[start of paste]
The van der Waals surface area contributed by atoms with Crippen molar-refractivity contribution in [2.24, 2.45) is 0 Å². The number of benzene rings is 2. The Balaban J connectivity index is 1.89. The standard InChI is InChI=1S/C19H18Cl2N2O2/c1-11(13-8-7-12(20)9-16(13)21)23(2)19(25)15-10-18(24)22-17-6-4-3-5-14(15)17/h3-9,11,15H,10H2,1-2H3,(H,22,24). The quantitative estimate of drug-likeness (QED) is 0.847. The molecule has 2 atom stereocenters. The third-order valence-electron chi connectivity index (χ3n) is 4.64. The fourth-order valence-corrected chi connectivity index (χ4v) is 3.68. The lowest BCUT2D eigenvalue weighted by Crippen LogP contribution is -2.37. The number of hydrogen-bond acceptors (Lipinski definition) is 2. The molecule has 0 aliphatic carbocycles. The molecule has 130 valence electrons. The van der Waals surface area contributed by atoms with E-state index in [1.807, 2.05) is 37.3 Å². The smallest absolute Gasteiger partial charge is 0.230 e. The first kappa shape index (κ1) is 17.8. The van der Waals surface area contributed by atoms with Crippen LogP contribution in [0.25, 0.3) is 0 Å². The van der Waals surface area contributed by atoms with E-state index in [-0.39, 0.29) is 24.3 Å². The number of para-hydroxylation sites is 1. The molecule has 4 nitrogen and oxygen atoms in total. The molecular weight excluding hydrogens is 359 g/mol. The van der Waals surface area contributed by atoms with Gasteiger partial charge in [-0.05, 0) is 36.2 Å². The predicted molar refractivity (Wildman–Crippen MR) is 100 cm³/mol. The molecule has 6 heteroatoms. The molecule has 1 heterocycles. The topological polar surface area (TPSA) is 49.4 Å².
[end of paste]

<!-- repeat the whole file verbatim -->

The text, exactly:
The van der Waals surface area contributed by atoms with Crippen molar-refractivity contribution in [2.24, 2.45) is 0 Å². The number of benzene rings is 2. The Balaban J connectivity index is 1.89. The standard InChI is InChI=1S/C19H18Cl2N2O2/c1-11(13-8-7-12(20)9-16(13)21)23(2)19(25)15-10-18(24)22-17-6-4-3-5-14(15)17/h3-9,11,15H,10H2,1-2H3,(H,22,24). The quantitative estimate of drug-likeness (QED) is 0.847. The molecule has 2 atom stereocenters. The third-order valence-electron chi connectivity index (χ3n) is 4.64. The fourth-order valence-corrected chi connectivity index (χ4v) is 3.68. The lowest BCUT2D eigenvalue weighted by Crippen LogP contribution is -2.37. The number of hydrogen-bond acceptors (Lipinski definition) is 2. The molecule has 0 aliphatic carbocycles. The molecule has 130 valence electrons. The van der Waals surface area contributed by atoms with E-state index in [1.807, 2.05) is 37.3 Å². The smallest absolute Gasteiger partial charge is 0.230 e. The first kappa shape index (κ1) is 17.8. The van der Waals surface area contributed by atoms with Crippen LogP contribution in [0.25, 0.3) is 0 Å². The van der Waals surface area contributed by atoms with E-state index in [-0.39, 0.29) is 24.3 Å². The number of para-hydroxylation sites is 1. The molecule has 4 nitrogen and oxygen atoms in total. The molecular weight excluding hydrogens is 359 g/mol. The van der Waals surface area contributed by atoms with Gasteiger partial charge in [-0.05, 0) is 36.2 Å². The predicted molar refractivity (Wildman–Crippen MR) is 100 cm³/mol. The molecule has 6 heteroatoms. The molecule has 1 heterocycles. The topological polar surface area (TPSA) is 49.4 Å².